Polycystic Ovary Syndrome (PCOS)

Polycystic ovary syndrome (PCOS) at a glance

  • The most common endocrine disorder in women of reproductive age, polycystic ovary syndrome (PCOS) causes infertility and other serious health repercussions.
  • In fact, PCOS is believed to be the most commonly found reason for menstrual irregularities in women of reproductive age.
  • It often starts as early as the teen years.

PCOS guide

What is PCOS?
How do you know you have PCOS?
Video: How to stabilize your hormones
How is PCOS Treated?
Can PCOS be prevented?

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What is PCOS?

PCOS is a condition that impacts a woman’s endocrine (hormonal) system, and in turn affects other body functions such as the reproductive and cardiovascular systems. In addition to causing infertility, PCOS can be connected to more serious health problems such as diabetes and heart disease and uterine cancer.

Women with PCOS usually have a normal uterus and fallopian tubes, but their ovaries sometimes contain many small follicles or cysts, visible in ultrasound images. The eggs contained in these follicles don’t grow normally. Each month, new follicles develop and shrink into cysts. Rarely, the patient may ovulate and conceive, but most of the cysts remain too small.

This type of cyst is not an indication of ovarian cancer. However, the cysts produce androgens, hormones that lead to an imbalance in the woman’s entire system. This imbalance affects her ability to conceive.

The primary cause of PCOS-related diseases stems from the worsening imbalance of hormone levels. Accordingly, “hyperandrogenism” is used to describe PCOS because women with the condition have elevated levels of serum testosterone and androstenedione, two androgens (male-like hormones). In turn, hyperandrogenism suppresses ovulation.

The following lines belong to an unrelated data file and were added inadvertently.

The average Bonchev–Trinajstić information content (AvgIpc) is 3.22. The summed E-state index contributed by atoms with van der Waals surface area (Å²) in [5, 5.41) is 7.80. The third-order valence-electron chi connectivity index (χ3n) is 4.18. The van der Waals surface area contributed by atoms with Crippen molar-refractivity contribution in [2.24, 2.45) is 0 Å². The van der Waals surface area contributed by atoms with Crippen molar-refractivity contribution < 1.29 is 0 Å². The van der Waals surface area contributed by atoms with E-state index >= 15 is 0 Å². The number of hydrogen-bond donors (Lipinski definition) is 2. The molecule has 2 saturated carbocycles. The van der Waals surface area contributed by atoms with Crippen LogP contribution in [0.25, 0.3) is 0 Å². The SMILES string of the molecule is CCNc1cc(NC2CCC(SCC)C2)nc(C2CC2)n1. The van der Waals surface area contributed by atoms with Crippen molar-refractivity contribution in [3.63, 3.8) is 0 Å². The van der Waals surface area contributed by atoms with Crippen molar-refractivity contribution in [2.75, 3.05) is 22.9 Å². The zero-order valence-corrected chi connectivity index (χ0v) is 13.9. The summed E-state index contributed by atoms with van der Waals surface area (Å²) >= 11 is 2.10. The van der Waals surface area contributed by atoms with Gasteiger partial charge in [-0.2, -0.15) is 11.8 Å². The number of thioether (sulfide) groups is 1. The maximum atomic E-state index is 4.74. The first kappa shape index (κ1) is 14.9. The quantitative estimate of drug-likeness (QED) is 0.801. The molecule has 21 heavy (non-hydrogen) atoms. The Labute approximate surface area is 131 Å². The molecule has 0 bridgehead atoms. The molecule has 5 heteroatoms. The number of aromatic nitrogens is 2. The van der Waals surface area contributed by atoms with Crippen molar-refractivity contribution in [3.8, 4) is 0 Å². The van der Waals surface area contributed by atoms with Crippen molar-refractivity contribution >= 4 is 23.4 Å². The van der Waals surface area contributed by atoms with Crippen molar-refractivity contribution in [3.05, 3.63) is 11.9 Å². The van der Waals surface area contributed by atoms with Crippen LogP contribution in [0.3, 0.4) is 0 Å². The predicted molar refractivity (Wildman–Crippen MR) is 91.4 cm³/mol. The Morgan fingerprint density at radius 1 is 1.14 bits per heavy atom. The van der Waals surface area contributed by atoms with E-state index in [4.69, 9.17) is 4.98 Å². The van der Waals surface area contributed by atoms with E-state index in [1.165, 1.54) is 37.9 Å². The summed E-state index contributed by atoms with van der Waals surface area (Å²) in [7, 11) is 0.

There is a strong connection between PCOS and insulin resistance.

In women with PCOS and insulin resistance:

  • 50 percent will develop diabetes
  • 40 percent will develop gestational diabetes (during pregnancy)

Women with PCOS and insulin resistance are also more susceptible to heart disease, abnormal breast milk production, and endometrial (uterine) abnormalities, including uterine cancer.

DHEA (Dehydroepiandrosterone) is a naturally occurring hormone

Related Fertile Edge Podcast: What is PCOS?

How do you know you have PCOS?

Not all women with PCOS have the same symptoms. Some may notice these outward signs first:

  • Irregular or absent menstrual periods
  • Acne
  • Weight gain or difficulty losing weight
  • Male pattern baldness or thinning hair on the scalp
  • Hair growth on the face, back, or chest (hirsutism)

Less visible symptoms may include:

  • High blood sugar (hyperglycemia)
  • High cholesterol
  • PCOS may be hereditary

Women with family members with PCOS or Type II diabetes are considered at higher risk.Women who do not have a menstrual period for more than six of any 12 months should see a physician, as PCOS is a possible cause. Regardless of PCOS diagnosis, women who have extremely irregular or absent periods are at much higher risk for cancer of the uterus.

Video: How to stabilize your hormones – a guide for PCOS patients

How is PCOS Treated?

Infertility is considered a symptom of PCOS and can be treated.